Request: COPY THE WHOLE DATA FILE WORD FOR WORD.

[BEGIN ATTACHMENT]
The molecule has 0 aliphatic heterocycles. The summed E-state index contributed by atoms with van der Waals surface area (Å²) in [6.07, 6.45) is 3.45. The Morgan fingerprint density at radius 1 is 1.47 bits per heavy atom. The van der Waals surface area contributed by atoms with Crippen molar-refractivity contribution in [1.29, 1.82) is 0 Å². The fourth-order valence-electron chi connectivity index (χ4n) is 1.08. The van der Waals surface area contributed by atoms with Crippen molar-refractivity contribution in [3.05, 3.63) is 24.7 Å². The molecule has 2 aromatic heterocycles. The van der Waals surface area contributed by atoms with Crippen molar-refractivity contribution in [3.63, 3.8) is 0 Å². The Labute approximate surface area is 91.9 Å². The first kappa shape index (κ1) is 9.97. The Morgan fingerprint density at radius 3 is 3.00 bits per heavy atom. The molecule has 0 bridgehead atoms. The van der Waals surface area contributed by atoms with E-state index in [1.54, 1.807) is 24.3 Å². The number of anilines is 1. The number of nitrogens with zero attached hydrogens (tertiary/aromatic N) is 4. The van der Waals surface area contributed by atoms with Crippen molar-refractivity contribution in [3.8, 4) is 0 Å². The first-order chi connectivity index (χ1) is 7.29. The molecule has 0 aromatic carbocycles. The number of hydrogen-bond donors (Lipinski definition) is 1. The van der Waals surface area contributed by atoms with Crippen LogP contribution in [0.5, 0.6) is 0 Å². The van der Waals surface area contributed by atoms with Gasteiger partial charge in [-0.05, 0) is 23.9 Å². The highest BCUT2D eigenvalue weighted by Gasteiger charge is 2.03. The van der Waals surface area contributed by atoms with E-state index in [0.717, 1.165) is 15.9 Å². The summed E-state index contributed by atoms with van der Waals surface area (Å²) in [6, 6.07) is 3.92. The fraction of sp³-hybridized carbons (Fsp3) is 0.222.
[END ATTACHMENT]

The molecule has 0 aliphatic heterocycles. The summed E-state index contributed by atoms with van der Waals surface area (Å²) in [6.07, 6.45) is 3.45. The Morgan fingerprint density at radius 1 is 1.47 bits per heavy atom. The van der Waals surface area contributed by atoms with Crippen molar-refractivity contribution in [1.29, 1.82) is 0 Å². The fourth-order valence-electron chi connectivity index (χ4n) is 1.08. The van der Waals surface area contributed by atoms with Crippen molar-refractivity contribution in [3.05, 3.63) is 24.7 Å². The molecule has 2 aromatic heterocycles. The van der Waals surface area contributed by atoms with Crippen molar-refractivity contribution in [3.63, 3.8) is 0 Å². The Labute approximate surface area is 91.9 Å². The first kappa shape index (κ1) is 9.97. The Morgan fingerprint density at radius 3 is 3.00 bits per heavy atom. The molecule has 0 bridgehead atoms. The van der Waals surface area contributed by atoms with E-state index in [1.54, 1.807) is 24.3 Å². The number of anilines is 1. The number of nitrogens with zero attached hydrogens (tertiary/aromatic N) is 4. The van der Waals surface area contributed by atoms with Crippen molar-refractivity contribution in [3.8, 4) is 0 Å². The first-order chi connectivity index (χ1) is 7.29. The molecule has 0 aromatic carbocycles. The number of hydrogen-bond donors (Lipinski definition) is 1. The van der Waals surface area contributed by atoms with Crippen LogP contribution in [0.5, 0.6) is 0 Å². The van der Waals surface area contributed by atoms with Gasteiger partial charge in [-0.05, 0) is 23.9 Å². The highest BCUT2D eigenvalue weighted by Gasteiger charge is 2.03. The van der Waals surface area contributed by atoms with E-state index in [0.717, 1.165) is 15.9 Å². The summed E-state index contributed by atoms with van der Waals surface area (Å²) in [6, 6.07) is 3.92. The fraction of sp³-hybridized carbons (Fsp3) is 0.222.